Improving Your Family Relationships - Rayma Adams - Counselling Resolutions

Tips On Improving Your Family Relationships

In the busyness of our lives, we can often forget to take time out to nurture family relationships. When this happens others can sometimes be hurt by our inaction, and this can lead to misunderstandings or even conflict.

When we are communicating with family, there is always the potential to come from a place of judgement, blame, or the need to be right. If one person strives to win an argument or blame and criticise, it means the other either loses or walks away feeling hurt. Resentment can build, and there’s no incentive to want to keep the relationship going.

Here are some helpful tips to keep the fires of your family relationships burning bright.

  1. Fostering healthy family relationships means you have to put some effort in. Reflect on how you can put your family relationships further up your priority list, above material rewards, socialising with friends or personal interests. Many think that just because they’re related to someone they will always be there when they need them. Blood may be thicker than water, but when hurt feelings are at play, the negative consequences can have long-lasting effects.
  2. You may have to take the higher ground and step in first to remedy it if you’re not getting along with family members. This becomes an opportunity to better understand the other and build a deeper relationship.  Find the courage to ask what is wrong, and what you could do to help improve the situation. Sometimes you may not get the response you are hoping for, but don’t stop trying. It may just be that your timing is not good or you need to find a different approach. Check that you are coming from a kind, caring position, not a defensive, reactive one. This involves slowing down and learning to better understand why the other is put out or hurting. So seek more clarity – try to understand what is going on for them.
  3. Listening well and being able to empathise with the other’s position is necessary for building healthy relationships. Stop trying to get your point of view or feelings across first and learn to listen. If you can paraphrase (summarise) what you thought you heard the speaker say, and describe how they may be feeling, they will feel heard and validated. Then it’s your turn to speak about how it is for you.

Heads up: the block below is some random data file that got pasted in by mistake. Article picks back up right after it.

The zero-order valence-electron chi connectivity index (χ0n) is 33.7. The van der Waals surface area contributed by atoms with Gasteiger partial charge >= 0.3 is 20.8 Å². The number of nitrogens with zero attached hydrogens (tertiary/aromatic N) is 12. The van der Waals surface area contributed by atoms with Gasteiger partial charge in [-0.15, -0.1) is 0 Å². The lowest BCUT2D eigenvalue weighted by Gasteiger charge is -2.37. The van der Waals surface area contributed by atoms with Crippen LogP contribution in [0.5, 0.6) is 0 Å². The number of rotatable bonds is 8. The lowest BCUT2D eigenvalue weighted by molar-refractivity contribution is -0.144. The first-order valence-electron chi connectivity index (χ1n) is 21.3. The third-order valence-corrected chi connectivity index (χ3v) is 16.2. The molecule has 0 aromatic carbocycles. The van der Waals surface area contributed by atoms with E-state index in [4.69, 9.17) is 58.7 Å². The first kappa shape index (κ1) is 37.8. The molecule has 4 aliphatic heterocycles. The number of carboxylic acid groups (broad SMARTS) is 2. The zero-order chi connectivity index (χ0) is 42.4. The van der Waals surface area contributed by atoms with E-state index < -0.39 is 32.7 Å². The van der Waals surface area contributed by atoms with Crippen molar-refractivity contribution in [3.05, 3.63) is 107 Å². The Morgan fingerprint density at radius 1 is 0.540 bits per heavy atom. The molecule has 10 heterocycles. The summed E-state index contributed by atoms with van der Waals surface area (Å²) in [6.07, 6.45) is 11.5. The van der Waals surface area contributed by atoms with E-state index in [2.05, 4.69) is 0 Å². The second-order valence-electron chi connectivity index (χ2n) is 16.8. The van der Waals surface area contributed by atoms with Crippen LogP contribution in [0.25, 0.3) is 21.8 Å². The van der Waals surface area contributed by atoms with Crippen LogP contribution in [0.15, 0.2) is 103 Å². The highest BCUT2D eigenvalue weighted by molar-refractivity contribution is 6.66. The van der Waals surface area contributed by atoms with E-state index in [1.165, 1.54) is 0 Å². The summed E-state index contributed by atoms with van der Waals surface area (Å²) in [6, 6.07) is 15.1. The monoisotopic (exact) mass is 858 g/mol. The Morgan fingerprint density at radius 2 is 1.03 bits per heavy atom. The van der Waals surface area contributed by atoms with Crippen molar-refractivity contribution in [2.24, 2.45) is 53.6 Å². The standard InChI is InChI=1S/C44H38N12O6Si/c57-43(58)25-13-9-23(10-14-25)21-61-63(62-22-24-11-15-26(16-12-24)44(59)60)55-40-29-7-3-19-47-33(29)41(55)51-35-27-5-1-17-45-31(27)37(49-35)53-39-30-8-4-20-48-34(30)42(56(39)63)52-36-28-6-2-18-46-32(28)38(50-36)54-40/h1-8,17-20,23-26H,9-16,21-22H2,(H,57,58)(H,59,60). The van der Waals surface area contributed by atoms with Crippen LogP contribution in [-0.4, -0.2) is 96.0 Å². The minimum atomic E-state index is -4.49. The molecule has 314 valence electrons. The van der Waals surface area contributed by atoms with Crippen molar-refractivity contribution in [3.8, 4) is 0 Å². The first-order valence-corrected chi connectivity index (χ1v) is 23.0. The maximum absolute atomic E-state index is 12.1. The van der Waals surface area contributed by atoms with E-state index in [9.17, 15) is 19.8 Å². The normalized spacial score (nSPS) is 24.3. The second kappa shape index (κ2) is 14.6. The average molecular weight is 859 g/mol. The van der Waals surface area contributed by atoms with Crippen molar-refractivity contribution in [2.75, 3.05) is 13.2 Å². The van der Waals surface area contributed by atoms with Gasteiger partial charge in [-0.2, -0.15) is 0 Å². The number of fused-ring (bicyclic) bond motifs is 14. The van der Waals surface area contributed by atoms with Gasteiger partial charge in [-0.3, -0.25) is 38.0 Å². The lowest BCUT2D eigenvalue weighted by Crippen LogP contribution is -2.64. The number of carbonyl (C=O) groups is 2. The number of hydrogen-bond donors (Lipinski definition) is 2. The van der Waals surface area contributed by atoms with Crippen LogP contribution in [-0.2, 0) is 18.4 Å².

4. Own your part in any conflict. A family member may have hurled insults in conflict, but if you’ve responded with the same blaming behaviour you’re just as much at fault. Apologising for hurting someone’s feelings first is the best way to begin mending broken bridges. Then seek to understand why they felt so hurt. After you’ve validated their hurt, you also get an opportunity to share your feelings as well.
  5. Reflect on your intention. Is your intention to sit in resentment or anger until the other apologises or notices you’re upset? By doing this you’re giving your power away because you have no control over what someone else does, and you’ll need them to change for you to feel o.k. If their intention is the same as yours then you have a stand-off, and sometimes this can last for many years. But if your intention is to work on building closer family relationships, then you’re more likely to be in problem-solving mode and taking some initiative to begin reconciliation.
  6. Acceptance & forgiveness is the way to move forward. Accept that not everyone thinks or does things the same way as you. Accept that most people’s hurtful behaviour may not have been deliberate, but may come from them also hurting or needing to protect themselves. Forgiving and letting go is the way you free yourself from holding on to resentment or anger that has a negative impact on your mental, emotional, spiritual and physical health. This comes from a desire to take responsibility for your own wellbeing, because others may not have the capacity to meet your needs the way you want them to.